347 reviews886 followers
October 15, 2014
2.5 stars

I’m going to be quite honest here: I saw the movie before I read the book. Several times, in fact. The movie came out in 2006, when I wasn’t a reader yet. The Devil Wears Prada is one of those movies that they play on TV quite regularly, and is one of those movies that I almost always watch when it is. Because it’s a really great and entertaining movie – Anne Hathaway’s, Meryl Streep’s, Stanley Tucci’s and Emily Blunt’s performances are absolutely top notch. So when I saw the book in the library, I thought, “Why the hell not?” and brought it home with me.

I think everyone knows the story by now – Andrea Sachs, who knows absolutely nothing about fashion, is thrown into a world where anything bigger than a size zero is frowned upon, carbs are the devil, and you should never wear that top with those shoes, or you’ll get lynched. Then there’s Miranda Priestly, head of Runway magazine, and also the most exigent person on the planet. The new Harry Potter book that’s not in store yet? Get it, now. Also, make a reservation at that one place I went to last month. And get my lunch. The only reason Andrea puts up with it, is because working as Miranda’s assistant for a year opens many doors. Only slowly but surely, she’s turning into a Clacker herself, and finds her personal life tumbling down in front of her very eyes.

While the book was enjoyable, I didn’t like it as much as the movie. First of all, there are several subplots that differ from the movie that I didn’t appreciate, like the fact that Andrea has an alcoholic best friend who’s also a total slut. I know that slut-shaming is wrong and that I shouldn’t be judging, but when you can’t remember having slept with the guy who is currently smoking crack in bed next to you, you need to re-evaluate your life choices. Just saying.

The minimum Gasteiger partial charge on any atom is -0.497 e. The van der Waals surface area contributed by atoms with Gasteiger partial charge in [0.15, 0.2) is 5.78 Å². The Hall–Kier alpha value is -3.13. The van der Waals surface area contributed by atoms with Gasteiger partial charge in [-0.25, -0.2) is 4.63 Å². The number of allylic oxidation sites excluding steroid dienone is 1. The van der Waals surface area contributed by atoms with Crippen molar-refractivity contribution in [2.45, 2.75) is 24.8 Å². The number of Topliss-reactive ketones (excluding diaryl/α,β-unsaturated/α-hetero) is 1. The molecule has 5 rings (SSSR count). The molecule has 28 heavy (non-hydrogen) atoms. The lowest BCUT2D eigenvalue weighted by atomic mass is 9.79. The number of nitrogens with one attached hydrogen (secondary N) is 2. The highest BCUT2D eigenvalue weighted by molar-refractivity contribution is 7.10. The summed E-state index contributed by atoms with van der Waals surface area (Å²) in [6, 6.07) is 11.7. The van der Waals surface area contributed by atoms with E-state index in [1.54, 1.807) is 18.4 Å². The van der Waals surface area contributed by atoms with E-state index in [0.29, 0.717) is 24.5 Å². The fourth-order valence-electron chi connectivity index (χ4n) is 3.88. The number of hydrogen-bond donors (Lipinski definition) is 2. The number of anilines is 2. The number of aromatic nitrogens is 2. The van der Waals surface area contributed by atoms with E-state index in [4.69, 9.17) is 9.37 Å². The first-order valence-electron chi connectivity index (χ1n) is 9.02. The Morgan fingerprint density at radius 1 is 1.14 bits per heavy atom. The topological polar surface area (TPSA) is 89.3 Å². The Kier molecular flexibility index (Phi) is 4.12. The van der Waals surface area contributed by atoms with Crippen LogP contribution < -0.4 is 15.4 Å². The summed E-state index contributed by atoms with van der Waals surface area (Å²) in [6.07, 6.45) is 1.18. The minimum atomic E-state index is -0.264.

There was also the case of Nigel. Thank God that they gave that role to Stanley Tucci, because he turned it into something fantastic. But book Nigel is a major homo who wears cat suits and HE TALKS IN CAPITALS ALL THE TIME WHICH IS REALLY ANNOYING AND GIRL THOSE SHOES ARE SO LAST SEASON. I think you get the idea – annoying, shoot him, please.

While I read the book quite quickly, I still found it too long. This material works perfectly for a movie, but in a book, I really don’t want to read about the main character getting coffee every day. That gets old very quickly. Nevertheless, I really liked the storyline in general, and it had some funny bits. While it’s an enjoyable story, you do need to take this with a massive grain of salt, because it deals with very sensitive topics like women starving themselves just to look good in the eyes of the fashion world. If you can handle that, then I see no reason why you should not enjoy this book. It’s just that, when you compare it to the movie, it’s a little underwhelming.